The Sweeper: Is Leeds v. Manchester United Proof the FA Cup is More Important than Ever?

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Billy Bremner's Statue at Elland Road

Henry Winter thinks the FA Cup is gaining relevance as the money English football tips even farther to the Top Four in the Premier League, and points specifically to today’s third round FA Cup clash between Leeds United and Manchester United as proof.  He writes, “in a sport where the gap between haves and have-nots makes the Grand Canyon look like a tiny fissure, where the Premier League dominates the daily agenda, the FA Cup actually acquires greater importance, not less significance as many of its critics contend. It generates funds and publicity for those outside the privileged few. It’s showcase time.”

Perhaps that’s why the Guardian/Observer is leading the pack with no less than three opinion articles on today’s upcoming clash between the former top division rivals, currently separated by two divisions.

Richard Williams:

Ten years ago this weekend the fans could revel in their identity as Leeds United stood proudly at the top of the Premier League, looking down on Manchester United and facing the future with absolute confidence. But tomorrow, when Leeds travel to Old Trafford to meet their old rivals in the third round of the FA Cup, the two clubs will be separated by 42 places.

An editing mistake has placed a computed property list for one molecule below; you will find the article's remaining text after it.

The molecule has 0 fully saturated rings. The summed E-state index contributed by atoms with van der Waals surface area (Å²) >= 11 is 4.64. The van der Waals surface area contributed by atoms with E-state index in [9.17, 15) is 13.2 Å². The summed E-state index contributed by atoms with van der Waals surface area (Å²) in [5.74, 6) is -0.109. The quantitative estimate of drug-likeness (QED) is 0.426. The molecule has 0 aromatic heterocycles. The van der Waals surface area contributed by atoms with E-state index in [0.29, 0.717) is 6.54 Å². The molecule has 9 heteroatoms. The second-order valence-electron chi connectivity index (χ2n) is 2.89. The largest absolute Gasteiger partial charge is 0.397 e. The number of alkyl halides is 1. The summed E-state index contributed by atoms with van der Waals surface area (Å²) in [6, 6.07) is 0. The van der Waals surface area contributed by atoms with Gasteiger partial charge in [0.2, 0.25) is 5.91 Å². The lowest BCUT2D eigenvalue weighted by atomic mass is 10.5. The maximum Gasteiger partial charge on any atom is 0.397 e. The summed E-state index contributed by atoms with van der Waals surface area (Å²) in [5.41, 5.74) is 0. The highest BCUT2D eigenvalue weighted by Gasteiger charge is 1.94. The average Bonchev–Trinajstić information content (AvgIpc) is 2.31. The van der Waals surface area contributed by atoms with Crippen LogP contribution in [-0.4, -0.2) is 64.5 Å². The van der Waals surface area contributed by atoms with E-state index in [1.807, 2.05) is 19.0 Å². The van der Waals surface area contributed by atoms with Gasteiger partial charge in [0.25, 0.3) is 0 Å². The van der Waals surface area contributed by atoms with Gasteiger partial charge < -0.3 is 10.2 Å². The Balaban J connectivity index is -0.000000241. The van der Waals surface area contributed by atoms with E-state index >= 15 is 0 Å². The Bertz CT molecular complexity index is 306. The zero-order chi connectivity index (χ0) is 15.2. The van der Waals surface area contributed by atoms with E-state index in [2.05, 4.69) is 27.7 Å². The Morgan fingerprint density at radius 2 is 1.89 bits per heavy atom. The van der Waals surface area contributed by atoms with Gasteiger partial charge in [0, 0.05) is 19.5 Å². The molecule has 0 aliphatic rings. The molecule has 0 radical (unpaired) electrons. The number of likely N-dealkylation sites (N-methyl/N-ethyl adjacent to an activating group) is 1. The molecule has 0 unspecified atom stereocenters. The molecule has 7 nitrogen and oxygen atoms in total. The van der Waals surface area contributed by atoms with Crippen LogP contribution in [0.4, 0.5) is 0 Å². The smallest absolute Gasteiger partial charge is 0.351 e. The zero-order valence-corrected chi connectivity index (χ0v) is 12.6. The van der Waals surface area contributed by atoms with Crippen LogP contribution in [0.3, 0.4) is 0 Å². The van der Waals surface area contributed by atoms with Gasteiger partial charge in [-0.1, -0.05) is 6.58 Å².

Paul Wilson:

There’s a big game taking place at Old Trafford this afternoon. The television cameras will be there, the biggest crowd of the weekend will turn up even if the occasion is not quite sold out, and at the end everyone will want to know the score. Which is remarkable, really, given that Manchester United are playing at home in the third round of the FA Cup against a team two divisions below them.

Rob Bagchi:

We haven’t won at Old Trafford since 1981, a 28-year gap that has been a weight on Leeds’ supporters shoulders. In some ways the game is a twitch on the thread, a memory of what it used to be like and a chance to rekindle the days when we took them on as equals.  For once, however, after [Leeds manager] Simon Grayson’s skilful rejuvenation of a moribund club and with everyone focused on promotion from the purgatory of three years in League One, we are rather more preoccupied with getting a bigger monkey off our backs.

Bagchi’s piece is the strongest, putting to rest any notions of a once-”romantic” rivalry by reminding us of incidents like hundreds of Leeds supporters loudly chanting Don Revie’s during a moment’s silence commemorating Matt Busby’s passing in 1994.  He also puts the fixture into a proper footballing context; Leeds manager Simon Grayson clearly thinks promotion is a sweeter pie than progress in the FA Cup, giving the lie to Henry Winter’s notion that the FA Cup is “as important as ever,” as well as Paul Wilson’s claim that “at the end, everyone will want to know the score.”

While the FA Cup is often good at providing writers with a big v. small, rich v. poor pre-match narrative for games like Leeds v. Manchester United, it’s fixtures like these, as Grayson’s league ambitions demonstrate, that are becoming more and more exercises in nostalgia, a search for a lost and sometimes best-forgotten past, rather than the substantial competitive fixtures they may have once been.

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Richard Whittall writes A More Splendid Life.

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